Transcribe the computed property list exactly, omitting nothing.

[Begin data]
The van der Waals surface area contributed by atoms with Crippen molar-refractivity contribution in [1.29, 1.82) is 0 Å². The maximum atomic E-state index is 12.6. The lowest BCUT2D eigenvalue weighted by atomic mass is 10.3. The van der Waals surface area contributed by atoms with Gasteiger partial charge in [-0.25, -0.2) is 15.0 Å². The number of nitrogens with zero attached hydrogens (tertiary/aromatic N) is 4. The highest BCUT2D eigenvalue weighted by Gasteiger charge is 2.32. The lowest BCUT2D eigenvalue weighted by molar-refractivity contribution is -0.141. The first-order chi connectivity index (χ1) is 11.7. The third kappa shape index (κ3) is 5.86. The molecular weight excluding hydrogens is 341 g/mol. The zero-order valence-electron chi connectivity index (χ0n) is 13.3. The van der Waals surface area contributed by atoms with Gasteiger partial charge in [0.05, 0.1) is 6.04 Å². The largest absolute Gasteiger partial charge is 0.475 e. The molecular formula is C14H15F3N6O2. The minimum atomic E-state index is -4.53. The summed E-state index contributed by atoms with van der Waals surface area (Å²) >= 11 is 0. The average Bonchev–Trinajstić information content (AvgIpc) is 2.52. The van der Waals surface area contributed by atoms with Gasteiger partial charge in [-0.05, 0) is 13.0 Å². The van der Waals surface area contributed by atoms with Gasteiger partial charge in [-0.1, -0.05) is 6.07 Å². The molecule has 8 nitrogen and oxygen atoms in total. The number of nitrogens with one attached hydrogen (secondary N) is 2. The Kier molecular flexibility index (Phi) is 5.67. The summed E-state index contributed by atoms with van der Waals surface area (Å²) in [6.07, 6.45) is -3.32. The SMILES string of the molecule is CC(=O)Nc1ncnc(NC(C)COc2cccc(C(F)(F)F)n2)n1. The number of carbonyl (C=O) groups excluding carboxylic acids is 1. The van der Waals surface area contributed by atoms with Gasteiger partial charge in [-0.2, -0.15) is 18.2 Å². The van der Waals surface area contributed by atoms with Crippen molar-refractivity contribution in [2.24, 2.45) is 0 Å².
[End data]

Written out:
The van der Waals surface area contributed by atoms with Crippen molar-refractivity contribution in [1.29, 1.82) is 0 Å². The maximum atomic E-state index is 12.6. The lowest BCUT2D eigenvalue weighted by atomic mass is 10.3. The van der Waals surface area contributed by atoms with Gasteiger partial charge in [-0.25, -0.2) is 15.0 Å². The number of nitrogens with zero attached hydrogens (tertiary/aromatic N) is 4. The highest BCUT2D eigenvalue weighted by Gasteiger charge is 2.32. The lowest BCUT2D eigenvalue weighted by molar-refractivity contribution is -0.141. The first-order chi connectivity index (χ1) is 11.7. The third kappa shape index (κ3) is 5.86. The molecular weight excluding hydrogens is 341 g/mol. The zero-order valence-electron chi connectivity index (χ0n) is 13.3. The van der Waals surface area contributed by atoms with Gasteiger partial charge in [0.05, 0.1) is 6.04 Å². The largest absolute Gasteiger partial charge is 0.475 e. The molecular formula is C14H15F3N6O2. The minimum atomic E-state index is -4.53. The summed E-state index contributed by atoms with van der Waals surface area (Å²) >= 11 is 0. The average Bonchev–Trinajstić information content (AvgIpc) is 2.52. The van der Waals surface area contributed by atoms with Gasteiger partial charge in [-0.05, 0) is 13.0 Å². The van der Waals surface area contributed by atoms with Gasteiger partial charge in [-0.1, -0.05) is 6.07 Å². The molecule has 8 nitrogen and oxygen atoms in total. The number of nitrogens with one attached hydrogen (secondary N) is 2. The Kier molecular flexibility index (Phi) is 5.67. The summed E-state index contributed by atoms with van der Waals surface area (Å²) in [6.07, 6.45) is -3.32. The SMILES string of the molecule is CC(=O)Nc1ncnc(NC(C)COc2cccc(C(F)(F)F)n2)n1. The number of carbonyl (C=O) groups excluding carboxylic acids is 1. The van der Waals surface area contributed by atoms with Gasteiger partial charge in [-0.2, -0.15) is 18.2 Å². The van der Waals surface area contributed by atoms with Crippen molar-refractivity contribution in [2.24, 2.45) is 0 Å².